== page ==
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Ontario handling of Grassy Narrows is environmental racism

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Grassy Narrows Rally in Toronto, 2016. Image: Leadnow Canada/flickr

There are few stories of government betrayal of First Nations communities as shocking that of the Ontario government's treatment of the citizens of Grassy Narrows First Nation, who have been poisoned by mercury from the pulp and paper industry.

This case of environmental racism is absolutely mindblowing.

Three generations are affected by the mercury in their drinking water, exhibiting visible symptoms like tremors that wrack elders' bodies.

Now it turns out that the Ontario government had known for twenty years just how badly the land and water were contaminated by mercury spills from the Dryden Pulp Mill, but kept it a secret from those living along the Wabigoon River system.

The confidential government report commissioned in 2016 by mill owner Domtar, Inc. and prepared by an environmental consulting firm that the Ontario government hired reported that the water was toxic then, and likely still is.

Now, I know the distinct smell in the air around Thunder Bay when the pulp and paper mills belch and the emergency protocols when there has been a spill. In the 1990s, when someone from inside the nearby plants knew that there had been a spill, they would make an anonymous call to a community member and the phone tree would continue as the news was passed from house to house.

I remember spending a blissful day swimming in Boulevard Lake until someone guy in an pickup truck drove by and shouted that we had to get out of the water immediately because there had been a spill. All of us gathered together at my grandmother's sauna to sweat out whatever toxins we had absorbed. I can only imagine, just barely, what it must be like to always be forced to drink contaminated, toxic water.

And to know that the Ontario government kept the water system's contamination a secret from Grassy Narrows is intergenerational, environmental racism.

It turns out that the Grassy Narrows residents were told that Reed Paper had dumped ten tonnes of mercury into the Wabigoon River system between 1962 and 1970, but were told that the waterways would naturally clean themselves over time with no long-term effects.

Despite the fact that the mercury was actually visible in the soil to the naked eye.  

Mercury is a deadly neurotoxin. In Grassy Narrows, you can get sick from eating the food, burning the wood, and drinking the water from the Wabigoon River system, which has been poisoning people for years. Government official after government official knew about the contamination but worked in symphony to keep the news from the people it matters to most. The government even let the company responsible for the spill the leave the soil in place instead of investing in a clean up.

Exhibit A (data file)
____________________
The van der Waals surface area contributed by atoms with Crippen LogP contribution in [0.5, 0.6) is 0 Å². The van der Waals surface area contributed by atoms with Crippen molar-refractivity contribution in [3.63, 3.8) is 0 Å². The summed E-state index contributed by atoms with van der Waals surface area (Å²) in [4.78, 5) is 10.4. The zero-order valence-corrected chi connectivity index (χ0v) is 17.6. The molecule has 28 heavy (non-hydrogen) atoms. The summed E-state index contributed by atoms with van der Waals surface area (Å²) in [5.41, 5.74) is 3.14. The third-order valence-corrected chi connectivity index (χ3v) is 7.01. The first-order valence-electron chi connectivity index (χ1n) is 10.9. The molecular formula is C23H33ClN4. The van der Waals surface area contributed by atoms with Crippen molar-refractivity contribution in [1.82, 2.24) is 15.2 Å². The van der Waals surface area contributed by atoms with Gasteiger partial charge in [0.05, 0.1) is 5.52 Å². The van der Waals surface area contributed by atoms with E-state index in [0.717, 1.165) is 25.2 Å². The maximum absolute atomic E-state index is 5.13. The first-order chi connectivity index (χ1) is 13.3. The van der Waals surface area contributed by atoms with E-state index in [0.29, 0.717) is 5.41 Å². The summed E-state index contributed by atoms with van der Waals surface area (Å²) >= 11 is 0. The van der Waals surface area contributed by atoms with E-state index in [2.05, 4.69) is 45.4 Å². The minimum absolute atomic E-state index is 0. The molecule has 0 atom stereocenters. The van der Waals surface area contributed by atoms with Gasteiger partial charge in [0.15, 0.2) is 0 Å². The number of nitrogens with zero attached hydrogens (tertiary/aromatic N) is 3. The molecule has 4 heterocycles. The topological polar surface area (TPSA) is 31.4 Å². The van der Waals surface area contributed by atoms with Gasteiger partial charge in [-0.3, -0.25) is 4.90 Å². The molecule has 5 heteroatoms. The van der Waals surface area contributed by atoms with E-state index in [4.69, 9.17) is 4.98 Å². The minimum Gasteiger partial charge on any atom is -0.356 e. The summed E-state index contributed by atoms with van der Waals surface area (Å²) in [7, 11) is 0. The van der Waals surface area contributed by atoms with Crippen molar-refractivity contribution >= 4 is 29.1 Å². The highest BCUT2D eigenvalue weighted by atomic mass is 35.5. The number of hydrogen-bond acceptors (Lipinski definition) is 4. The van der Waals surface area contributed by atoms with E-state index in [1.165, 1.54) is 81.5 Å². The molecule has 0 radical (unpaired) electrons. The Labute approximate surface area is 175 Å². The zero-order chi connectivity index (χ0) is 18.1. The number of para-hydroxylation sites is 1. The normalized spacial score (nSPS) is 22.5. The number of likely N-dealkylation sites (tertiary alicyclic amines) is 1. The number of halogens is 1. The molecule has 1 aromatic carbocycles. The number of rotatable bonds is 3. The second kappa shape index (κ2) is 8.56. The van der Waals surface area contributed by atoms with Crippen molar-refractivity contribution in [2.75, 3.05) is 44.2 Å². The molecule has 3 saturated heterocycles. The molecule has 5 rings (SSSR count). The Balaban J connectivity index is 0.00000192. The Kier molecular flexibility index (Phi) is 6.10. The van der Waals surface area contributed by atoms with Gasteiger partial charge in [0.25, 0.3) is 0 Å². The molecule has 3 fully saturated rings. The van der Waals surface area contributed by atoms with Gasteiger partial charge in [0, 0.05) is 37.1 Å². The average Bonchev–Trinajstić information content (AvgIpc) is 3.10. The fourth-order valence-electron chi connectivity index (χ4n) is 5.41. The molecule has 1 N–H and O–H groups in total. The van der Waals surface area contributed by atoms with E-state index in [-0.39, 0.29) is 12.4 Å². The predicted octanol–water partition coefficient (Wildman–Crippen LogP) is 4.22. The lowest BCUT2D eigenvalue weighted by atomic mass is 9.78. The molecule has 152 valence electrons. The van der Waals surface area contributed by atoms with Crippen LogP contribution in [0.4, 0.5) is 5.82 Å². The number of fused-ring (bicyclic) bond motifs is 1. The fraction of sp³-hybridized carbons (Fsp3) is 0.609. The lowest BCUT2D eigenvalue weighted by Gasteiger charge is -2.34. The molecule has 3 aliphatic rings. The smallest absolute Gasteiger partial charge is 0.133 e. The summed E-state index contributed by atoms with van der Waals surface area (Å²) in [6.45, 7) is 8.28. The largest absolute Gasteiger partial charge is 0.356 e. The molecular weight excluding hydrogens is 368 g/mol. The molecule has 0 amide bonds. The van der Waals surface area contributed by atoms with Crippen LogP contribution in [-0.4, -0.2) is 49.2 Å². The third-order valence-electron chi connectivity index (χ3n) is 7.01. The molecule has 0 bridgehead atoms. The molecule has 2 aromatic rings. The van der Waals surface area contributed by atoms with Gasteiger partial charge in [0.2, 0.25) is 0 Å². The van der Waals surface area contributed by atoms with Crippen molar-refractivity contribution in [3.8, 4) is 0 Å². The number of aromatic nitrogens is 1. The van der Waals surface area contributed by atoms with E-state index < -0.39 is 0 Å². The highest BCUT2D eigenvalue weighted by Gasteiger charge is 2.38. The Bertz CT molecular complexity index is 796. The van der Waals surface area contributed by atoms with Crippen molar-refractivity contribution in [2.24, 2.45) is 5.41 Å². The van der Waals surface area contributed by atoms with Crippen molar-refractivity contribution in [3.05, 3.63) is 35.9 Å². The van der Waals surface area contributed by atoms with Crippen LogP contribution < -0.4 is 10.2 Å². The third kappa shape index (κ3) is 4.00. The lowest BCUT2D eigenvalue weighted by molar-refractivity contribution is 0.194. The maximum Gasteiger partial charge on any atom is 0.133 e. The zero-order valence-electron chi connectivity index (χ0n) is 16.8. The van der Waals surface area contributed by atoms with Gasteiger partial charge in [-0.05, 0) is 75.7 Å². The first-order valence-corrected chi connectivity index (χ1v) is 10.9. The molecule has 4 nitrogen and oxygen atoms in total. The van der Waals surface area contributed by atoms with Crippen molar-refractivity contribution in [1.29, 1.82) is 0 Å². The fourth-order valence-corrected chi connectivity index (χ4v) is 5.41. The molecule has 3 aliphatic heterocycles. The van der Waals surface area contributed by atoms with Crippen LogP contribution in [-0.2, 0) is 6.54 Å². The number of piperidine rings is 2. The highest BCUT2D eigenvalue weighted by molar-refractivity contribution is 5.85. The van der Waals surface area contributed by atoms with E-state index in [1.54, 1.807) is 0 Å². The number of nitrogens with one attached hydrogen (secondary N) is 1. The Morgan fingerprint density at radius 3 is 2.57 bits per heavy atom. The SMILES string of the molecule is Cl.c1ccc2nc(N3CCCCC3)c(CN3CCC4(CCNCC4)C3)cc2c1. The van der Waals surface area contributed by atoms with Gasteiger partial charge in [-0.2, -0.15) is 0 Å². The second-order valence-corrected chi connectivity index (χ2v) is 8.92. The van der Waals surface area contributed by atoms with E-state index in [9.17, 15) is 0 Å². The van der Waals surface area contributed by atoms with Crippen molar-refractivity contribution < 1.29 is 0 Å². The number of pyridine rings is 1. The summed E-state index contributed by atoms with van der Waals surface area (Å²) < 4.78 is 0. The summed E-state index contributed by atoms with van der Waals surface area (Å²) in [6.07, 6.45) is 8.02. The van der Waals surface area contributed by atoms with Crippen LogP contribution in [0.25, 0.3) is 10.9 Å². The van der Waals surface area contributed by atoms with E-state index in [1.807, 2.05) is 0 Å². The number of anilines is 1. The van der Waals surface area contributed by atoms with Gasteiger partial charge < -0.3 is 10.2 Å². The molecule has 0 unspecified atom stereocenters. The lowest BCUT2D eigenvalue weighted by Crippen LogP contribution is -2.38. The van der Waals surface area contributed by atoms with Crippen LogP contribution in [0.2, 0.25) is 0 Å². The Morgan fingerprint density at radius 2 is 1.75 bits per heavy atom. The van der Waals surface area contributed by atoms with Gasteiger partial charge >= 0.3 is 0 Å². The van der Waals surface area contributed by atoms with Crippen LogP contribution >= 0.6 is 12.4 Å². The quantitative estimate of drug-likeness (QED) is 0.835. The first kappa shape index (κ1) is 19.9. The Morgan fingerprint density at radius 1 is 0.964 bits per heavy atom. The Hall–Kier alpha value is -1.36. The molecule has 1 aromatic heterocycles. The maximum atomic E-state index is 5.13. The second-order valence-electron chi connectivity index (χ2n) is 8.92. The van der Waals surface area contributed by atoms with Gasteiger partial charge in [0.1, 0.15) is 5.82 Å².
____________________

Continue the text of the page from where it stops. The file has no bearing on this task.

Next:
When Toronto hosts a River Run demonstration, the march is led by at least half a dozen wheelchairs and is kept short for the benefit of community members -- who fly down to meet government officials at Queen's Park and meet with their allies -- who just can't walk that far.

I remember one year Grassy Narrows hosted a fish fry at Queen's Park and while we ate the same fish that the people of Grassy Narrow's ate, Kathleen Wynne (then minister responsible for Indigenous affairs) did not show up. We knew that the fish was probably contaminated, but that is the wolf lesson of humility. You eat what they eat.

The effects of mercury are known to cause Minamata disease. The symptoms form a long list, including ataxia, numbness in the hands and feet, general muscle weakness, loss of peripheral vision, and damage to hearing and speech. In extreme cases, insanity, paralysis, coma, and death follow within weeks of the onset of symptoms. A congenital form of the disease can also affect fetuses in the womb.

It is now 2017 and Grassy Narrows is currently demanding a Mercury Home and Treatment Centre be opened in their community so that their sick loved ones can be treated with dignity close to their families. Ontario and Canada refuse to commit.

"This is sickening. It shows how lowly we are, the Anishinabeg, to the government and corporations. Like we are not worth it to be alive. They knew about this poison and they did nothing. They didn't even tell us. It is awful," said Judy Da Silva, a Grassy Narrows grandmother and strong advocate for her community.

While the Ontario government has committed $85 million to remove the poison from the river, no government agency -- provincial or federal -- has taken any new action to improve the lives of the people poisoned. That's three generations of people who can look to their elders' health to predict how they will be affected by the mercury and how their children will be affected by the toxins. 

Image: Leadnow Canada/flickr

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